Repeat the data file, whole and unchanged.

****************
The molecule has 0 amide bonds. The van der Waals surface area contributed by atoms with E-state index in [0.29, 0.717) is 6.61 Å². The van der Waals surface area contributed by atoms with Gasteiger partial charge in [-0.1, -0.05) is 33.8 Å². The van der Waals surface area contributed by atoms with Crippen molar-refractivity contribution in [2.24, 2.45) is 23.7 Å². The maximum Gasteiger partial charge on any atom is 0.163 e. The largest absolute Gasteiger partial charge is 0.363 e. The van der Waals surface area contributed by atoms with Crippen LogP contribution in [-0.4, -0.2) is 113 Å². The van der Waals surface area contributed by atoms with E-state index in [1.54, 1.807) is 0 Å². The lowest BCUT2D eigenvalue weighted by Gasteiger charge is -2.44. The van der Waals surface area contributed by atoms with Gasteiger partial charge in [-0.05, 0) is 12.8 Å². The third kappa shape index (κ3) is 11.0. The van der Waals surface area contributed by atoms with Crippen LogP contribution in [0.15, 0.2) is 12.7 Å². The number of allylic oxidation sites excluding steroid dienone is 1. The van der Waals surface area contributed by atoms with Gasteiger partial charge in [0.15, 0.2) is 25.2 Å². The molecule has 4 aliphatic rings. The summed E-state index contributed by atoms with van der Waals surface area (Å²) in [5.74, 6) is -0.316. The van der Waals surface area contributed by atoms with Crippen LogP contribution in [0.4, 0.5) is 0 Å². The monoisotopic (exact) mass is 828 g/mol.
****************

The molecule has 0 amide bonds. The van der Waals surface area contributed by atoms with E-state index in [0.29, 0.717) is 6.61 Å². The van der Waals surface area contributed by atoms with Gasteiger partial charge in [-0.1, -0.05) is 33.8 Å². The van der Waals surface area contributed by atoms with Crippen molar-refractivity contribution in [2.24, 2.45) is 23.7 Å². The maximum Gasteiger partial charge on any atom is 0.163 e. The largest absolute Gasteiger partial charge is 0.363 e. The van der Waals surface area contributed by atoms with Crippen LogP contribution in [-0.4, -0.2) is 113 Å². The van der Waals surface area contributed by atoms with E-state index in [1.54, 1.807) is 0 Å². The lowest BCUT2D eigenvalue weighted by Gasteiger charge is -2.44. The van der Waals surface area contributed by atoms with Gasteiger partial charge in [-0.05, 0) is 12.8 Å². The third kappa shape index (κ3) is 11.0. The van der Waals surface area contributed by atoms with Crippen LogP contribution in [0.15, 0.2) is 12.7 Å². The number of allylic oxidation sites excluding steroid dienone is 1. The van der Waals surface area contributed by atoms with Gasteiger partial charge in [0.15, 0.2) is 25.2 Å². The molecule has 4 aliphatic rings. The summed E-state index contributed by atoms with van der Waals surface area (Å²) in [5.74, 6) is -0.316. The van der Waals surface area contributed by atoms with Crippen LogP contribution in [0.4, 0.5) is 0 Å². The monoisotopic (exact) mass is 828 g/mol.